It's me, RDB and our Diesel-dog out exploring the world - or at least, the world of Southern Texas. We started our adventures in a pop-up camper and recently up-graded to a travel trailer named Honey. Camping, geocaching, mountain biking, and always looking for the next great adventure!
Tuesday, December 4, 2012
Camp Cooking #4: Um, not sure what to call these...
Ok, so the title was a ploy to get you to read on. 'Cause who's all that excited about a post titled: Foil Wrapped Potatoes? Really - would you have honestly clicked through for that? Yea, me neither.
So, all that trickery aside, let's talk taters. And onions. And garlic. And butter. Mmmmmmm, butter.
Alright, by now, you know the drill - gather your ingredients:
Baking Potatoes (1 per person)
Salt and Pepper
Garlic Powder (optional)
heavy duty foil, sharp knife, tongs
Hey, just an FYI - do yourself a few favors when you're getting your ingredients: heavy-duty foil. Heavy-duty. These are potentially going into the coals of your campfire, and I don't want you complaining about ash in your potato. And splurge on real butter. I used margarine for this go around, and I won't ever again. Just didn't taste right. Real butter is better. Mmmm, butter.....
(Do I even need to mention: wash your spuds? Can we just pretend that's a given?)
We're going to stuff the potato with onion slices, so we start out by cutting the potato. Use a super sharp knife, and slice 1/4" slits into your spud almost all the way thru. It took a bit of practice to get this one right, but if you've done well, you'll have an accordion for a tater when you're done.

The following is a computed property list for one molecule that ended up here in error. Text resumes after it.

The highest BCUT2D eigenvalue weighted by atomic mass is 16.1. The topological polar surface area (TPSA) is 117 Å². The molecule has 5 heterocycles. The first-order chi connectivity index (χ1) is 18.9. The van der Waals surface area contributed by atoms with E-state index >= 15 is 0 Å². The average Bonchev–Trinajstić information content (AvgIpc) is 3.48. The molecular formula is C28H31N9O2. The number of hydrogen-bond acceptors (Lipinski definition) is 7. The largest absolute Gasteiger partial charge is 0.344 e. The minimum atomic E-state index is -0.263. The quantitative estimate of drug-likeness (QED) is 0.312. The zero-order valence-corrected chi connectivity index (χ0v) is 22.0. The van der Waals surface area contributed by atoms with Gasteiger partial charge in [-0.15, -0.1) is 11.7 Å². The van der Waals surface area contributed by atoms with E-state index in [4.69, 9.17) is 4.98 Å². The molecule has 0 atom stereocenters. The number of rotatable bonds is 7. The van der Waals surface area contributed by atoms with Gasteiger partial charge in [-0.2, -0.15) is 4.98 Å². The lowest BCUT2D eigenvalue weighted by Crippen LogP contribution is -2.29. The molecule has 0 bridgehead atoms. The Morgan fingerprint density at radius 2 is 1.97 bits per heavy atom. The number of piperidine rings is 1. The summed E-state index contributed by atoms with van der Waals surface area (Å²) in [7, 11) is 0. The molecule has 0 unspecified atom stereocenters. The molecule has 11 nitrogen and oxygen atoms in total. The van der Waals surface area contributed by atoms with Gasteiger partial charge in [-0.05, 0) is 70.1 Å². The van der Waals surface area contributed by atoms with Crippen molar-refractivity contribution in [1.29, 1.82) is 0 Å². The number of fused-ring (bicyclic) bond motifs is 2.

Next up, slice your onion. The thinner the slices, the better -
you're going to have to shove them in to the slits you just made in your potato.
(I used about a half an onion for 3 spuds, use more or less to your liking)
And now, assembly. Go easy on pulling the spud slices apart to make room for the onion - in fact, it's almost best to keep the potato on the counter while you're doing this just in case it breaks apart, and falls on the floor, and rolls around a bit.
You wouldn't want that.
Not that I know from experience or anything.
*Ahem* Where were we?
Here's where you can take it whichever direction you like:
salt, pepper, garlic powder (cloves would be awesome), and butter.
RDB said that my spud looked like someone had covered it with icing.
I said, no, butter.
He said, yep, icing.
Mmmm, buttercreme icing....
Whoops, sorry, where were we?
Wrap those little taters up in your Heavy-Duty foil and fire up your grill. We had them on medium heat on our gas grill for about 45 minutes - turning every now and again. You could certainly try these in the coals of a burned-down fire as well, but I'm not that brave yet. I like hot potatoes, not burned potatoes. Go figure.
They're done when you can smush them a little bit with your tongs. And remember - they will be nuclear hot when you first pull them off the grill/out of the fire. So, regardless of how amazingly they smell, don't unwrap them and immediately shove a forkful of the delicious fluffy garlic/onion/potato in your mouth. 'Cause it would probably burn. Not that I know from experience or anything.